drama producer Simon Harper represented by UK Film and Music
Producer and Script Consultant
2 times BAFTA, 2 times CDN Diversity Awards and twice RTS winning producer Simon Harper is a freelance multilingual scripted drama producer based in Amsterdam and London.
He started his career working at Channel 4 Drama as an Assistant Script Editor before joining BBC Drama Independent Commissioning as a Development Script Editor working on HUSTLE, ROBIN HOOD and ROME.
In 2006 he joined the BBC’s medical flagship drama series HOLBY CITY, working his way up to Executive Producer of both HOLBY and sister show CASUALTY from 2017 though to 2020. Whilst working on these drama series he won many awards and accolades including two BAFTAs and two Royal Television Society Awards for Best Soap or Continuing Drama.
In 2022 Simon Produced the re–imagined Amsterdam–set detective drama series VAN DER VALK, starring Marc Warren and Maimie McCoy for Company Pictures/ITV/Degeto/PBS.
Simon is currently developing a German language YA medical drama with Saxonia Media in Berlin.
Simon also works as a freelance Script Consultant in English, French, German and Dutch and Welsh.
You’ve done the hard work and written or found a screen project you’re convinced will work. Now you need a producer to help you get your vision made. Here’s what you need to know about producers and how to find a producer that’s right for you.
Most people assume the producer is responsible for the financial side of any film or TV project – and while that’s true, a producer can also be one of its most important creative forces. Essentially, the producer drives a project from start to finish – they’ll be a passionate advocate for the work, they’ll hire and fire, and oversee the various elements to ensure the work is as good as it can possibly be. A good piece of film or television almost always has a talented and relentless producer.
The producer in both TV and film is the production’s cheerleader-in-chief, leading the team from the front. A great producer is enthusiastic and across everything, big and small. They need to spot problems before they happen, enable creativity, understand logistics, and keep a sharp eye on the finances. They have a legal responsibility regarding on-set health and safety for the crew, so their job truly matters. The producer is the person people come to when they’ve got problems that need solving – they’re where the buck stops.
What’s the difference between a film and TV producer?
The role of the producer can depend on the size of the budget as well as the genre of what you’re producing. TV producers often have a more creative role than film producers, who usually focus solely on logistics and money. A television “showrunner” is usually a writer who is also a big-shot producer with overall creative control. Big-name showrunners in the UK include Phoebe Waller-Bridge (Fleabag), Jed Mercurio (Line of Duty), and Sharon Horgan (Catastrophe).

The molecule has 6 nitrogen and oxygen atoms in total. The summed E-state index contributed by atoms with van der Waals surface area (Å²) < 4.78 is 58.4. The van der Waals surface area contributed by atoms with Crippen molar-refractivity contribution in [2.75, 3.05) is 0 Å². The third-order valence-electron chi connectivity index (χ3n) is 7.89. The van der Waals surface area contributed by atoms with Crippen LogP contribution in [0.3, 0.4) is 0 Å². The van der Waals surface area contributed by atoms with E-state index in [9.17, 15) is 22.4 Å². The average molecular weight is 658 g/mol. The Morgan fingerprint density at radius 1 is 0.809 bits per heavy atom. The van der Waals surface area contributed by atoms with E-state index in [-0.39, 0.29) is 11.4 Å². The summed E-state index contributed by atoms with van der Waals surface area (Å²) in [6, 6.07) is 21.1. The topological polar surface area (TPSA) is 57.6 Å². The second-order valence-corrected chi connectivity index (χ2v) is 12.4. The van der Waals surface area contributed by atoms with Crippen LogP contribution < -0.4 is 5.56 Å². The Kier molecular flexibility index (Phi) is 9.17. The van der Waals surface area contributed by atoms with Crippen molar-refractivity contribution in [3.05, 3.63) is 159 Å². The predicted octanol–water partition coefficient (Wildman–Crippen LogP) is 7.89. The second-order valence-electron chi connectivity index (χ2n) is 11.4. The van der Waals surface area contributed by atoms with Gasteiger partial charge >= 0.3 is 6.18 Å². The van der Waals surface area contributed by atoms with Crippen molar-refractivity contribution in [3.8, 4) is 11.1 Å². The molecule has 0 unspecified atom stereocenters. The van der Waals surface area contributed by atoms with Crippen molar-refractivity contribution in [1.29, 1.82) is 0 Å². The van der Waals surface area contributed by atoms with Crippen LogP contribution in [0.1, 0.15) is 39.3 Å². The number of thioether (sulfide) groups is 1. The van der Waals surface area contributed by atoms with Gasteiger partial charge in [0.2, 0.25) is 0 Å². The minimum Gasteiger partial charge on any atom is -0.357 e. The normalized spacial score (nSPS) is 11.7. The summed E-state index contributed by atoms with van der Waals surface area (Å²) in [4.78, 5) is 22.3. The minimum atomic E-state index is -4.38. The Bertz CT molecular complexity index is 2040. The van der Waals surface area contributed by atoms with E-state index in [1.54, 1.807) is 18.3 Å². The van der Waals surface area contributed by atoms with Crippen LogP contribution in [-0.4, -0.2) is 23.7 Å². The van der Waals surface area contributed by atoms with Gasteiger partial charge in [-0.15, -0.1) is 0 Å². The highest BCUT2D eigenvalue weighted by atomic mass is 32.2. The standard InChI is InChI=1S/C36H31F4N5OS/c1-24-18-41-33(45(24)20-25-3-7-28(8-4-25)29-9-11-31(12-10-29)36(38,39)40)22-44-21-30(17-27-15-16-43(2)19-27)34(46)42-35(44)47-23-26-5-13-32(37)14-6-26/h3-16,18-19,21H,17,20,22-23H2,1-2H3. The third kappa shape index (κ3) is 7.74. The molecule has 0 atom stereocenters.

On film sets, the director is in charge creatively and the producer is usually in charge of the huge logistics involved, and keeping the show on the road, overall. That means keeping an eye on the budget and keeping the talent happy and on schedule, as well as shepherding the film from pre-production into post-production, distribution, and marketing. On bigger productions, they’ll often work alongside line producers, who focus laser-like on that ever-burgeoning budget spreadsheet.
That said, film producers can often initiate a project. They find the material, hire the director and writer, and will nurture their baby all the way through to its cinematic release. There’s a reason why the Best Picture Oscar goes to the film’s producers – they’ve earned it.
But the one thing that links producers of film and TV is stress. Find the set’s most tired and anxious-looking person, and that’ll probably be the producer.
What is the difference between a producer and an executive producer?
Essentially, an executive producer (or EP, or exec producer) is a more senior producer. They’re less likely to get involved with the granular detail of production and budgets, more often taking on the big decisions that might involve a more corporate, business eye. They could also be responsible for getting the wider funding together and sorting the contractual side of the production. Everyone has a boss, and a producer’s boss is usually the exec producer. They may have several projects they’re overseeing at once, and have an individual producer on each one who’ll be responsible for the day-to-day running of the project.
That said, some executive producers are almost entirely hands-off, and their name on the credits usually means they’ve put money into the project. A reasonably good rule-of-thumb is that if there are lots of exec producers on the titles, the majority of them will have done very little grunt work towards the end product, and some will have stumped up the money purely in order to get their name in the credits.